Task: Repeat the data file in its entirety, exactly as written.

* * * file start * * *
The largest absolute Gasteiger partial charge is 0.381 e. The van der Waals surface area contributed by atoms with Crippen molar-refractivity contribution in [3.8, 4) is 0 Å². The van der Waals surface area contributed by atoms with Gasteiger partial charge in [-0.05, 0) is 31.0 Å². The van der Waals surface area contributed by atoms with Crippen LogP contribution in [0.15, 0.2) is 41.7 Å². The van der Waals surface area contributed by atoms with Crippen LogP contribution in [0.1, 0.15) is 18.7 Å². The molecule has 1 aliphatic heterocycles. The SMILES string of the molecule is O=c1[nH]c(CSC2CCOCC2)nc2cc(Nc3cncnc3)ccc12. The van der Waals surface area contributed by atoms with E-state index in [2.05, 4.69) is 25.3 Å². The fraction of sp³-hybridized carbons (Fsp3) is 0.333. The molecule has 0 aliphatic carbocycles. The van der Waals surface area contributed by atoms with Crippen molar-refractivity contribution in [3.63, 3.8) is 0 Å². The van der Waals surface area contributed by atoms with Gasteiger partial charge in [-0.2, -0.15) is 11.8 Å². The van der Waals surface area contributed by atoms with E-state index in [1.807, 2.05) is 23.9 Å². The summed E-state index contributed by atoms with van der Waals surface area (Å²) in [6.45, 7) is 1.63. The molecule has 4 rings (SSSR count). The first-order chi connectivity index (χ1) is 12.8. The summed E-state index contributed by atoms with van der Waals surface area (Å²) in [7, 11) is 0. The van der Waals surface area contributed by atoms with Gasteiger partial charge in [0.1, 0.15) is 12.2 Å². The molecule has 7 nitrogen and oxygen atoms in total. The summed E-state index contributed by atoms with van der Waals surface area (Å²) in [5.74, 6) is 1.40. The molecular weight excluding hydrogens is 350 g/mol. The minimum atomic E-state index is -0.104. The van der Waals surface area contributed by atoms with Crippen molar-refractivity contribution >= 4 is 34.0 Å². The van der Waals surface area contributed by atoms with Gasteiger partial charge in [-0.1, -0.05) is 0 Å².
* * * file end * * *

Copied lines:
The largest absolute Gasteiger partial charge is 0.381 e. The van der Waals surface area contributed by atoms with Crippen molar-refractivity contribution in [3.8, 4) is 0 Å². The van der Waals surface area contributed by atoms with Gasteiger partial charge in [-0.05, 0) is 31.0 Å². The van der Waals surface area contributed by atoms with Crippen LogP contribution in [0.15, 0.2) is 41.7 Å². The van der Waals surface area contributed by atoms with Crippen LogP contribution in [0.1, 0.15) is 18.7 Å². The molecule has 1 aliphatic heterocycles. The SMILES string of the molecule is O=c1[nH]c(CSC2CCOCC2)nc2cc(Nc3cncnc3)ccc12. The van der Waals surface area contributed by atoms with E-state index in [2.05, 4.69) is 25.3 Å². The fraction of sp³-hybridized carbons (Fsp3) is 0.333. The molecule has 0 aliphatic carbocycles. The van der Waals surface area contributed by atoms with Crippen molar-refractivity contribution in [3.63, 3.8) is 0 Å². The van der Waals surface area contributed by atoms with Gasteiger partial charge in [-0.2, -0.15) is 11.8 Å². The van der Waals surface area contributed by atoms with E-state index in [1.807, 2.05) is 23.9 Å². The summed E-state index contributed by atoms with van der Waals surface area (Å²) in [6.45, 7) is 1.63. The molecule has 4 rings (SSSR count). The first-order chi connectivity index (χ1) is 12.8. The summed E-state index contributed by atoms with van der Waals surface area (Å²) in [7, 11) is 0. The van der Waals surface area contributed by atoms with Gasteiger partial charge in [0.1, 0.15) is 12.2 Å². The molecule has 7 nitrogen and oxygen atoms in total. The summed E-state index contributed by atoms with van der Waals surface area (Å²) in [5.74, 6) is 1.40. The molecular weight excluding hydrogens is 350 g/mol. The minimum atomic E-state index is -0.104. The van der Waals surface area contributed by atoms with Crippen molar-refractivity contribution >= 4 is 34.0 Å². The van der Waals surface area contributed by atoms with Gasteiger partial charge in [-0.1, -0.05) is 0 Å².